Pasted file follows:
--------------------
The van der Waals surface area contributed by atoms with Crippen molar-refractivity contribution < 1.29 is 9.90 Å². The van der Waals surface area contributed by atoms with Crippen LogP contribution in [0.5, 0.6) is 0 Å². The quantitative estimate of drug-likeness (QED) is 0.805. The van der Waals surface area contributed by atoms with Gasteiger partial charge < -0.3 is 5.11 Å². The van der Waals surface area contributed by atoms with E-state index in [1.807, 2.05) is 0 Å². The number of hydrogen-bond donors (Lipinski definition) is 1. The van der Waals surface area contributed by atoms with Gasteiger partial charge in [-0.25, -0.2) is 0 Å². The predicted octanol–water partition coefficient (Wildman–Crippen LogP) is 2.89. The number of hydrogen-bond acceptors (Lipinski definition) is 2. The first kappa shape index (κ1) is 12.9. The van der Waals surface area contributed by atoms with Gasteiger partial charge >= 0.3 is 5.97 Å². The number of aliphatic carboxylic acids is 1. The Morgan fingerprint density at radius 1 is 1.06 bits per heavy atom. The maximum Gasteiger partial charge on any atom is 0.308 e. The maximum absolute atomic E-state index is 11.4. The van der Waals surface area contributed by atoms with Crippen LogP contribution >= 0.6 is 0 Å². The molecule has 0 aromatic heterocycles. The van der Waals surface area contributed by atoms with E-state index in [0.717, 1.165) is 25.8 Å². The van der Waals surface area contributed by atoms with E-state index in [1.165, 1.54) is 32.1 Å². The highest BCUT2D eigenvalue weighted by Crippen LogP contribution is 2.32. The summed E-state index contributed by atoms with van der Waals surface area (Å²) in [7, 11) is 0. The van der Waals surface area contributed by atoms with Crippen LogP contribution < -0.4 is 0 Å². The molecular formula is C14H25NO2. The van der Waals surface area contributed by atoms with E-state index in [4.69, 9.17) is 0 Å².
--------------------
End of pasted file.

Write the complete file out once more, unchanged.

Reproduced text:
The van der Waals surface area contributed by atoms with Crippen molar-refractivity contribution < 1.29 is 9.90 Å². The van der Waals surface area contributed by atoms with Crippen LogP contribution in [0.5, 0.6) is 0 Å². The quantitative estimate of drug-likeness (QED) is 0.805. The van der Waals surface area contributed by atoms with Gasteiger partial charge < -0.3 is 5.11 Å². The van der Waals surface area contributed by atoms with E-state index in [1.807, 2.05) is 0 Å². The number of hydrogen-bond donors (Lipinski definition) is 1. The van der Waals surface area contributed by atoms with Gasteiger partial charge in [-0.25, -0.2) is 0 Å². The predicted octanol–water partition coefficient (Wildman–Crippen LogP) is 2.89. The number of hydrogen-bond acceptors (Lipinski definition) is 2. The first kappa shape index (κ1) is 12.9. The van der Waals surface area contributed by atoms with Gasteiger partial charge >= 0.3 is 5.97 Å². The number of aliphatic carboxylic acids is 1. The Morgan fingerprint density at radius 1 is 1.06 bits per heavy atom. The maximum Gasteiger partial charge on any atom is 0.308 e. The maximum absolute atomic E-state index is 11.4. The van der Waals surface area contributed by atoms with Crippen LogP contribution >= 0.6 is 0 Å². The molecule has 0 aromatic heterocycles. The van der Waals surface area contributed by atoms with E-state index in [0.717, 1.165) is 25.8 Å². The van der Waals surface area contributed by atoms with E-state index in [1.165, 1.54) is 32.1 Å². The highest BCUT2D eigenvalue weighted by Crippen LogP contribution is 2.32. The summed E-state index contributed by atoms with van der Waals surface area (Å²) in [7, 11) is 0. The van der Waals surface area contributed by atoms with Crippen LogP contribution < -0.4 is 0 Å². The molecular formula is C14H25NO2. The van der Waals surface area contributed by atoms with E-state index in [4.69, 9.17) is 0 Å².